Annals of Forest Science

, 74:52 | Cite as

Adaptive management rules for Pinus nigra Arnold ssp. salzmannii stands under risk of fire

  • José Ramón González-Olabarria
  • Jordi Garcia-Gonzalo
  • Blas Mola-Yudego
  • Timo Pukkala
Original Paper


Key message

We generate flexible management rules for black pine stands, adaptable to alternative stand management situations and entailing thinnings, final-felling, and salvage cuts, based on the results on 270 stand level optimizations.


Forest management instructions often rely on the anticipated prediction of the stand development, which poses a challenge on variable economic and environmental conditions. Instead, an alternative approach to better adapt forest management decisions to changing conditions is defining flexible rules based on thresholds that trigger management operations.


This article develops rules for the adaptive management of P. nigra stands in Catalonia (Spain) addressing the risk of fire and post-fire forest management.


The stochastic version of the simulation-optimization system RODAL was used to optimize the management of forest stands in three sites under different fire probability levels. A total of 270 optimizations were done varying site fertility, fire probability, and economic factors. The results of the optimizations were used as the basis of flexible forest management rules for adaptive stand management.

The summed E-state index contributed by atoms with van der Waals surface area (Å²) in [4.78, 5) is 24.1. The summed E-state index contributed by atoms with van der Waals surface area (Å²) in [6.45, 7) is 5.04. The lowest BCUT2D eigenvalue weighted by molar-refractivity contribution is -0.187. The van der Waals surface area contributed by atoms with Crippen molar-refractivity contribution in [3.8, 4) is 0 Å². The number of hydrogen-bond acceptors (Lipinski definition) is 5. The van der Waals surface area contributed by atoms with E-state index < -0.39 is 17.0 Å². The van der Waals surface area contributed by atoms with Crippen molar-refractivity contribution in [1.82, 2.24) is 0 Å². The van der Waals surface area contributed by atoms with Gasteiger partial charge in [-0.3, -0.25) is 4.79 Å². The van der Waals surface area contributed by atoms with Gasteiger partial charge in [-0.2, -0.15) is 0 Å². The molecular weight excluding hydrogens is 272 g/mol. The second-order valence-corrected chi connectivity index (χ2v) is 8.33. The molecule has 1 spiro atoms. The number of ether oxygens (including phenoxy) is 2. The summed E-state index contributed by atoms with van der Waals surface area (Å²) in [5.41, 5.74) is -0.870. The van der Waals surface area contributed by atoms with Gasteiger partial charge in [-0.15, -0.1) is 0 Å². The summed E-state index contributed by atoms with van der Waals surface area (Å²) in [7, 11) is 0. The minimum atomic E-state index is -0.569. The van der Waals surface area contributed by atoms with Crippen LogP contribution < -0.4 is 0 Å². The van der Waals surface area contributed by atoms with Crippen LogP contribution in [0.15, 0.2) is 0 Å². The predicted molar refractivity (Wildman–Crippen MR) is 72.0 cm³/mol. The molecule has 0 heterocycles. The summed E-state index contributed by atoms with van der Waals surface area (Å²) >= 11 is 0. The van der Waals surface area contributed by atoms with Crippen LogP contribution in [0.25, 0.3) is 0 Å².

The developed management rules defined the basal area limit for thinning, the thinning intensity, the mean tree diameter at which regeneration cuttings should start, and the basal area below which a salvage cutting should be done. Fire risk was not a significant predictor of the models for thinning and final cutting rules.


The presented rules provide a flexible tool for forest management during the stand development and under changing conditions when the management objective is to maximize economic profitability of timber production.


Optimization Stochastic simulation Management rules Wildfire risk 


Compliance with ethical standards


CTFC authors acknowledge funding from MINECO (Ref. RYC-2011-08983, RYC-2013-14262, AGL2015-67293-R MINECO/FEDER) and from CERCA Programme/Generalitat de Catalunya. José Ramón González also thanks the José Castillejo program of the Ministry of Education, Culture, and Sport for facilitating the mobility grant required for the implementation of the study.


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Copyright information

© INRA and Springer-Verlag France SAS 2017

Authors and Affiliations

  • José Ramón González-Olabarria
    • 1
  • Jordi Garcia-Gonzalo
    • 1
    • 2
  • Blas Mola-Yudego
    • 3
    • 4
  • Timo Pukkala
    • 4
  1. 1.Forest Science Centre of CataloniaSolsonaSpain
  2. 2.School of Agriculture, Forest Research CentreUniversity of LisbonLisbonPortugal
  3. 3.Department of Forest and ClimateNorwegian Institute of Bioeconomy Research (NIBIO)ÅsNorway
  4. 4.School of Forest SciencesUniversity of Eastern FinlandJoensuuFinland

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